San Jose Unified School District can continue to teach Spanish-speaking students in their native language, at least temporarily, despite the passage of a measure that bans most bilingual education programs in California,
a federal judge has ruled.
The order issued last week by U.S. District Judge Ronald M. Whyte also means that River Glen, the district’s nationally recognized Spanish dual immersion program, can continue to operate without radically altering its curriculum. But the district will have to change some of the programs it offers to non-English-speaking students because they are not covered in the federal court order and are thus subject to state law.
Proposition 227, approved by 61 percent of the voters in June, abolishes most bilingual education programs in the state and requires districts to teach all students in English beginning this fall. But San Jose Unified is under a federal court order that requires it to desegregate its schools and offer native language instruction to Spanish-speaking students.
Because the measure appears to conflict with the district’s obligation under a federal court order, shortly after its passage, lawyers for the district appealed for guidance from the judge, who oversees the desegregation suit.
The judge’s order will be in effect until Nov. 13 while the district and plaintiffs in the desegregation lawsuit sort out the details of how to comply with both mandates.
“I’m glad the judge has given us a little bit of time to try to work out conflicts between the court order and Proposition 227,” Superintendent Linda Murray said. “There are some major issues that need to be worked out so that we can comply with the spirit and intent of both the court order and 227.”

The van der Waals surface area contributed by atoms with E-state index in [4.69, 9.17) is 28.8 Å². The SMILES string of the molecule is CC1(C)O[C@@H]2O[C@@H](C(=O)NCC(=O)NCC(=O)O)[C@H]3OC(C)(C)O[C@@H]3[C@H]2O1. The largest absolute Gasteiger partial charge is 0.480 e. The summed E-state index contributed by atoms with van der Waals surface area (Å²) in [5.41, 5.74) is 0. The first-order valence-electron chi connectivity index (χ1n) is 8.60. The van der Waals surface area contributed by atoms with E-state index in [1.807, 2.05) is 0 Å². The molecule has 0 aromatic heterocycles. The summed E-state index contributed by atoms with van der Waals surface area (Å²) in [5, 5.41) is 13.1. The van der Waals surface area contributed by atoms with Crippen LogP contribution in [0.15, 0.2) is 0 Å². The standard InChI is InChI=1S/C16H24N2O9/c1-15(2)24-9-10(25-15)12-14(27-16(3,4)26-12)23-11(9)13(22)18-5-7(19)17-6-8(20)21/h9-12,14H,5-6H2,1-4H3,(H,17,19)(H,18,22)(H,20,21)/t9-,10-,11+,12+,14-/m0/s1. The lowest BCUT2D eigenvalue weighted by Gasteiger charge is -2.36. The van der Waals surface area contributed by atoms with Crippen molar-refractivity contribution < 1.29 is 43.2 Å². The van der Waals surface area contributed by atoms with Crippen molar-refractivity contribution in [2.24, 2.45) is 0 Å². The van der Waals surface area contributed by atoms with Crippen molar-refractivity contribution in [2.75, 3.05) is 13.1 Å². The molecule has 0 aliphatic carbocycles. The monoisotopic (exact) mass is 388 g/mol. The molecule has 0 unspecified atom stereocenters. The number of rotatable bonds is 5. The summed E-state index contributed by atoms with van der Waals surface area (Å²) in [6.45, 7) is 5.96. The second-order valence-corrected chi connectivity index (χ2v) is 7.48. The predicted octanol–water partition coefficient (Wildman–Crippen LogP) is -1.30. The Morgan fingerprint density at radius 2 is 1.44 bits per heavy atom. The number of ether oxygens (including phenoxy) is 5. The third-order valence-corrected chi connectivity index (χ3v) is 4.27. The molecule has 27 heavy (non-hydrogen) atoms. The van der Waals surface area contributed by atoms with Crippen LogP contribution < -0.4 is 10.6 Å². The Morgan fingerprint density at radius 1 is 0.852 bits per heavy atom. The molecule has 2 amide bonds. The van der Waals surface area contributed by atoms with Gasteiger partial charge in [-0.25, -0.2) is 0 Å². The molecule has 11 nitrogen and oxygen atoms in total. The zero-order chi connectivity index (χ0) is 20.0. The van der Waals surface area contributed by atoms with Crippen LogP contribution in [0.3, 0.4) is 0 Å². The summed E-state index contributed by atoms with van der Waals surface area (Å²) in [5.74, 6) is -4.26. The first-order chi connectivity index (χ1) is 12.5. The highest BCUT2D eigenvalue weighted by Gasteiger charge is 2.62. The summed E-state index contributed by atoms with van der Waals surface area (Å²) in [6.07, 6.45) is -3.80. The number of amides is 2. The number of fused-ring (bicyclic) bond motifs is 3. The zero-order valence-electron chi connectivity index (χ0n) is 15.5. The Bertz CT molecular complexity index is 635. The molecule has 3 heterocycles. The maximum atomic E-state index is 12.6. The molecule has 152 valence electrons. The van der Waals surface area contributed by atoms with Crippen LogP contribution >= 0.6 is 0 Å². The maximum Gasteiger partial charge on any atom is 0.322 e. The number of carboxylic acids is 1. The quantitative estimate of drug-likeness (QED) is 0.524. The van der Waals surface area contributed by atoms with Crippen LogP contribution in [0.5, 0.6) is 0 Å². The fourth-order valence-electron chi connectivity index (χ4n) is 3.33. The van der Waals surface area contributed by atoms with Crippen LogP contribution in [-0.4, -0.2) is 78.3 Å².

District officials were also concerned about how the passage of Proposition 227 would affect the Spanish language immersion program it offers at River Glen School. The goal of the award-winning program is for students to become fluent in two languages — Spanish and English. But because non-English-speaking students weren’t being taught predominantly in English, many parents feared the program would have to be altered to comply with the new state law.
“This has been real difficult for us because we want to comply with Proposition 227 and we want to comply with the court order,” school board President Rich Garcia said. “This district has to find out where we’re headed and has to find out what will be required in terms of bilingual education.”
The court order does not address the educational needs of other non-English-speaking students, so the district plans to revamp programs offered to Vietnamese-
and Portuguese-speaking students, Murray said. Those students will now receive the majority of their instruction in English as required by the provisions of Proposition 227.